Senate's 'Dr. No' Spurs Showdown Over Spending
Monday, July 28, 2008
Instead of a keepsake photo of a political hero or his family, Sen. Tom Coburn (R-Okla.) has a large framed picture next to his desk that serves as a constant reminder of his political ideology. Inside the black frame and matting is a single word, in large white letters: "No."
Coburn has become best known as the lawmaker who says no -- no to increased funding for unsolved civil rights crimes, no to creation of a national registry for victims of the disease ALS, no to more money for child pornography prosecutions.
Using every parliamentary tactic at his disposal, Coburn has tied the Senate in so many knots that Majority Leader Harry M. Reid (D-Nev.) has decided on an extraordinary tactic: He will devote most of the Senate's time this week to breaking the one-man stranglehold.
Rolling 35 bills into one omnibus package, Reid will try to leap all of Coburn's parliamentary hurdles at once and win approval for dozens of programs worth more than $10 billion.
"For those of you who may not know this," Reid told reporters recently, "you cannot negotiate with Coburn. It's just something that you learn over the years . . . is a waste of time."
Most of the bills, including a child pornography law that passed the House 409 to 0 in November, are so noncontroversial that they would normally sail through on voice votes, with no roll call taken.
But not while "Dr. No" is in the Senate.
Coburn, an obstetrician and gynecologist elected to the Senate in 2004, believes that many lawmakers propose duplicative programs without any way of measuring their effectiveness. His negotiating stance with the other 99 senators is fairly straightforward.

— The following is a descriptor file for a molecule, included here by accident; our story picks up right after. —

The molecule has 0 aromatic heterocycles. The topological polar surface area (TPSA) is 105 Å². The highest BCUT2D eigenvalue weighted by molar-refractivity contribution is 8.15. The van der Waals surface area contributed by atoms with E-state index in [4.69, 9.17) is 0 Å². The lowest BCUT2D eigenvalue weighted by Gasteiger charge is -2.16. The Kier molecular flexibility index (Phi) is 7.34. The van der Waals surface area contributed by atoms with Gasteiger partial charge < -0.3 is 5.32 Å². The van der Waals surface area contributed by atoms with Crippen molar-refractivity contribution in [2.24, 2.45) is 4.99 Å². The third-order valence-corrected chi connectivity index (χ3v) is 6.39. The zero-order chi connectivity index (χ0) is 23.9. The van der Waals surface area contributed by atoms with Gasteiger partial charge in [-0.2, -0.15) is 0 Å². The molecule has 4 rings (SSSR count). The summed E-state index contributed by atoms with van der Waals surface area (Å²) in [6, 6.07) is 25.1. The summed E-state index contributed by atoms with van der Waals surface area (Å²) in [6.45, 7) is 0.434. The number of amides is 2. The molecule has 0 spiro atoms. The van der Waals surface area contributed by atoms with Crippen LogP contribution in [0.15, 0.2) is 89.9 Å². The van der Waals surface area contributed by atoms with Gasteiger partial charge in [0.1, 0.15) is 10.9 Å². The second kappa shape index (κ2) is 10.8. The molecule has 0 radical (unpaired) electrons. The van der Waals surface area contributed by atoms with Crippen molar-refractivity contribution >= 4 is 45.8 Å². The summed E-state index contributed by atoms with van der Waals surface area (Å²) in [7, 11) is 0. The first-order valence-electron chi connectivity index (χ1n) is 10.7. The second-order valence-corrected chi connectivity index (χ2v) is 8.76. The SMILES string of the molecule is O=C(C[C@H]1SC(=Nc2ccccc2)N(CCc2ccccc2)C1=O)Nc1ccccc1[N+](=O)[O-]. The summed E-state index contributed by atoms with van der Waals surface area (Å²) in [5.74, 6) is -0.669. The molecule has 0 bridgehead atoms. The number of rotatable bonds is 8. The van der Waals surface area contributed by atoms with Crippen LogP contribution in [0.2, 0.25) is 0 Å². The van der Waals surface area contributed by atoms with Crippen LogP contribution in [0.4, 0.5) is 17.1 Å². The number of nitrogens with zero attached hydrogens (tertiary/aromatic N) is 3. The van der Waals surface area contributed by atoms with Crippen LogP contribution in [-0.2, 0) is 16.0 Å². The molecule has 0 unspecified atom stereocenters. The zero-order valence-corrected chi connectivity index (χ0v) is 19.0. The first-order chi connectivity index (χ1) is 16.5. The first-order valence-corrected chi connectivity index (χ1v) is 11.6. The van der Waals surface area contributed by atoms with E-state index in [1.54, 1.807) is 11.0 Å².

"If we pass a new program, we either ought to get rid of the old program or we ought to make it to where it blends with this other one so it's effective," Coburn said in an interview last week. "Almost everything that they've offered has a duplicate program out there that they're not either eliminating or changing."
Coburn has turned his office into its own accountability unit. Aides must comb every piece of legislation headed to the floor for potential government waste.
His staff estimates that waste and fraud costs taxpayers $300 billion a year. Next month, for example, Coburn will release a report on alleged Justice Department waste, accusing the agency of spending $312 million on conferences this decade.
Coburn said his colleagues have lost appreciation for the broad national interest and instead hope to pass legislation in their names so they can win reelection. "When you take that oath, it doesn't say anything about your state," he said. "The parochialism needs to die."